When I was In grade 10, I asked my teacher: "Why aren't the Special Needs students in any of our drama classes?" He hesitated... "It's... not a good fit." I asked our principal, who looked away: "It wouldn't be... appropriate." When I asked the head of the Special Needs program, she answered right away, "They would love to be, but they're not allowed." It seemed so unfair. These guys were the funniest, most uninhibited people I knew and drama would be the perfect thing to help develop their social and life skills. But I was only 15. It was a school policy. So.... I started my own program, just for them.
The younger portion of Generation Y -- the students still roaming college campuses -- must work at a breakneck speed in order to create the lives that they desire. If they sit at home and relax, then their degree will net nothing more than a full-time gig at Starbucks, or so they say. Thus, there is increasing pressure to make oneself suffocatingly busy, setting aside virtually no free time for creative activities. We are caught in a cycle of one-upmanship: volunteer more, study harder, work longer hours.
Confession: we're bingers. You know what were talking about: wait for a full season of Game of Thrones to come out, block off a 'sick day,' and marathon all 10 episodes online. We've all been there. The way we watch and consume content is quickly evolving -- we're demanding more content, and we want it accessible and on-demand.
Today's twentysomethings are feeling pinched, trying to earn meaningful pay cheques to put toward a mortgage, but the Canadian government has made it even tougher by tightening lending rules to keep a leash on the housing market. Combine this with a decade-long rise in house prices across Canada, it's no surprise Gen Y is feeling down about buying their first home.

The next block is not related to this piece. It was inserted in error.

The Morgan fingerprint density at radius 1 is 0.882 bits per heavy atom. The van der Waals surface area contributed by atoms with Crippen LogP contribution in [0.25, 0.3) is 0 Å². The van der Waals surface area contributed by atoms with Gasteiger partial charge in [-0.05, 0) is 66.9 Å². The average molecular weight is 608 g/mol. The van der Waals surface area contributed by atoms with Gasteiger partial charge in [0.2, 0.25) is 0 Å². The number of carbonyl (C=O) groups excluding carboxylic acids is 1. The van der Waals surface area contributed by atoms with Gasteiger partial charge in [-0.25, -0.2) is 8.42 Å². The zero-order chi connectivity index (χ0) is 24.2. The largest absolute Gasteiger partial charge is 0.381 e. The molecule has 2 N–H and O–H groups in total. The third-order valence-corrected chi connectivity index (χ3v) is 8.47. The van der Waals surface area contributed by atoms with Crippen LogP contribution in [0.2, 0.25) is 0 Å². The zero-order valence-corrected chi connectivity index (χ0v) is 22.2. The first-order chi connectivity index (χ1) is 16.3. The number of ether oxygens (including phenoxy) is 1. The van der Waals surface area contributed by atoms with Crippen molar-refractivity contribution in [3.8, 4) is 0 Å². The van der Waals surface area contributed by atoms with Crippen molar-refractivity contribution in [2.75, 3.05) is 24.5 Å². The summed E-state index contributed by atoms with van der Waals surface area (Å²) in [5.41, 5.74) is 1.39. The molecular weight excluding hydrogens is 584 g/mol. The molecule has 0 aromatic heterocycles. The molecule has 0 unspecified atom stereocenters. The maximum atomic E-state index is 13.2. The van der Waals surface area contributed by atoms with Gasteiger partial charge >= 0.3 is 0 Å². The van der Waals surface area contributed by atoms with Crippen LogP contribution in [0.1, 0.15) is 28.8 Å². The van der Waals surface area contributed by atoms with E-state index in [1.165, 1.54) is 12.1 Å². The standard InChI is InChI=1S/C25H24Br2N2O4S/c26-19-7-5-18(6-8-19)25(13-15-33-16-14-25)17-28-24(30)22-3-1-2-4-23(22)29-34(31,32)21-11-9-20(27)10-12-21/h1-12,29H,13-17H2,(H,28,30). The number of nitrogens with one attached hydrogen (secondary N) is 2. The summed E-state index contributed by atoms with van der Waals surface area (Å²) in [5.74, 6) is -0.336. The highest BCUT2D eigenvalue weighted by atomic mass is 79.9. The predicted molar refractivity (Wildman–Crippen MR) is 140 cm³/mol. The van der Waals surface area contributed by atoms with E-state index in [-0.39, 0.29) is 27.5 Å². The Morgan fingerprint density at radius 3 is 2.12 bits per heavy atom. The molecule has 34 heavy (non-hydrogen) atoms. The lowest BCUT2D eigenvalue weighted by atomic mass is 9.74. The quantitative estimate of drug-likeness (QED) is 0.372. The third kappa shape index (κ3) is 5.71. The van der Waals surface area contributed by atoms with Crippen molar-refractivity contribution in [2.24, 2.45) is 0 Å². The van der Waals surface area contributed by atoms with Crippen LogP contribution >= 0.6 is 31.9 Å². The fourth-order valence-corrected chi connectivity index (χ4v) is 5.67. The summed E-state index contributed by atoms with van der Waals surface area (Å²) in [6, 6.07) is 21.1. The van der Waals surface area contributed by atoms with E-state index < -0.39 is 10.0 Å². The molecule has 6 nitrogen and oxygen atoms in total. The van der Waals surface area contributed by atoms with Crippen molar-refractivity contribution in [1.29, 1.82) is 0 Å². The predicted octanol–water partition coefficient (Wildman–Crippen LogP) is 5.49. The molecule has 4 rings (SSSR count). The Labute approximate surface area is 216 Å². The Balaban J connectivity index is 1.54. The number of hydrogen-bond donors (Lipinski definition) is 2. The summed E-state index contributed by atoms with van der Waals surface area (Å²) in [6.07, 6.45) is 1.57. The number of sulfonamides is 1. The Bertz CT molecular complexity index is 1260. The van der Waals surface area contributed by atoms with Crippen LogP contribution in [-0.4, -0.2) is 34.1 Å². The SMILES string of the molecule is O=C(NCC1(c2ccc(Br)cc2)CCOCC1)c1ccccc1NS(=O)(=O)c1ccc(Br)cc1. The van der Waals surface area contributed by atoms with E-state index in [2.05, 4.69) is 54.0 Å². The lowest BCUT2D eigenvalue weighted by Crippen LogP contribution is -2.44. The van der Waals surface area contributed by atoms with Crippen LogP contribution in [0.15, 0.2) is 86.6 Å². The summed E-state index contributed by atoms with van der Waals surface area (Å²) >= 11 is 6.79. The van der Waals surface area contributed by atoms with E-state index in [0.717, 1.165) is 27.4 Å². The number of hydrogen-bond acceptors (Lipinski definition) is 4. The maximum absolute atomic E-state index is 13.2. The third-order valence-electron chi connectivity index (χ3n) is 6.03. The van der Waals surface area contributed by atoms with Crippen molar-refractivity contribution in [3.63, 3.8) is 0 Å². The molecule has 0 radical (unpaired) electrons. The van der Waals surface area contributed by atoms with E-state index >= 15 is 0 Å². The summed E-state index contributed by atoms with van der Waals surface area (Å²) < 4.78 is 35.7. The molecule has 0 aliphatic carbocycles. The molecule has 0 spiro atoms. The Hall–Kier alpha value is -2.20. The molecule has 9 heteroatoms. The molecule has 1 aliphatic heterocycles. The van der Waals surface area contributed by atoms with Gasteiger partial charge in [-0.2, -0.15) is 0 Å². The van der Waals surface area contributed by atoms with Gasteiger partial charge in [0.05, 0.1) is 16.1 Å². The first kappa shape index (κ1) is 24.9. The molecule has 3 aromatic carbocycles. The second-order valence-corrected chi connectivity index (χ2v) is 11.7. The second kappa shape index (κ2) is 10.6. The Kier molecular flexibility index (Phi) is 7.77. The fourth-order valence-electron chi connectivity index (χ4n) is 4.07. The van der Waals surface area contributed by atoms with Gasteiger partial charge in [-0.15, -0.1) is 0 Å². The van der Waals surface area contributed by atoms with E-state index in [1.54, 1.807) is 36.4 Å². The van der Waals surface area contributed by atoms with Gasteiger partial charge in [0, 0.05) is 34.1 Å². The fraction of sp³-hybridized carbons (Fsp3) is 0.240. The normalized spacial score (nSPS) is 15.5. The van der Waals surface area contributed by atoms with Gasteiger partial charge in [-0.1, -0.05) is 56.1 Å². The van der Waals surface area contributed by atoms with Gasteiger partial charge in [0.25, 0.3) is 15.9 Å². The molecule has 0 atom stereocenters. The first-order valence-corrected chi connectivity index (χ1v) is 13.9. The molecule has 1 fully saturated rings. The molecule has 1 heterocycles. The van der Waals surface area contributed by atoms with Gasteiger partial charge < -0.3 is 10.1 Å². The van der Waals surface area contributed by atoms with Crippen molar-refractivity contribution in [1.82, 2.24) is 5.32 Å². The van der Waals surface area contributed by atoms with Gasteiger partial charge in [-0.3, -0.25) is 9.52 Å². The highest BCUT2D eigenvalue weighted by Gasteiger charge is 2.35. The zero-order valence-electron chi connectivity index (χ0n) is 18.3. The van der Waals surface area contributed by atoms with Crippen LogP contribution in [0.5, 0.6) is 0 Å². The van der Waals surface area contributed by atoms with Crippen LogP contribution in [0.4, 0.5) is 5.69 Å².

What you may ask is diversity fatigue? It is the Herculian effort required by diversity practitioners to keep the momentum going through the toughest economic crisis since the depression. It is maintaining the gains with front-line managers (the so-called frozen middle) who ask "when will this diversity thing end? Have we not handled it by now?"
We've mistaken being politically opinionated for being politically engaged. We simply give off the appearance of being so, by "sharing" and "publishing" articles from the New Yorker, Harper's, The Atlantic, Foreign Policy -- look at me, this is what I read! Aren't I an intellectual treat? An opinion doesn't mean a thing -- but a vote does. The sooner that we stop pretending that 140-character messages makes us politically engaged the better off our generation will be.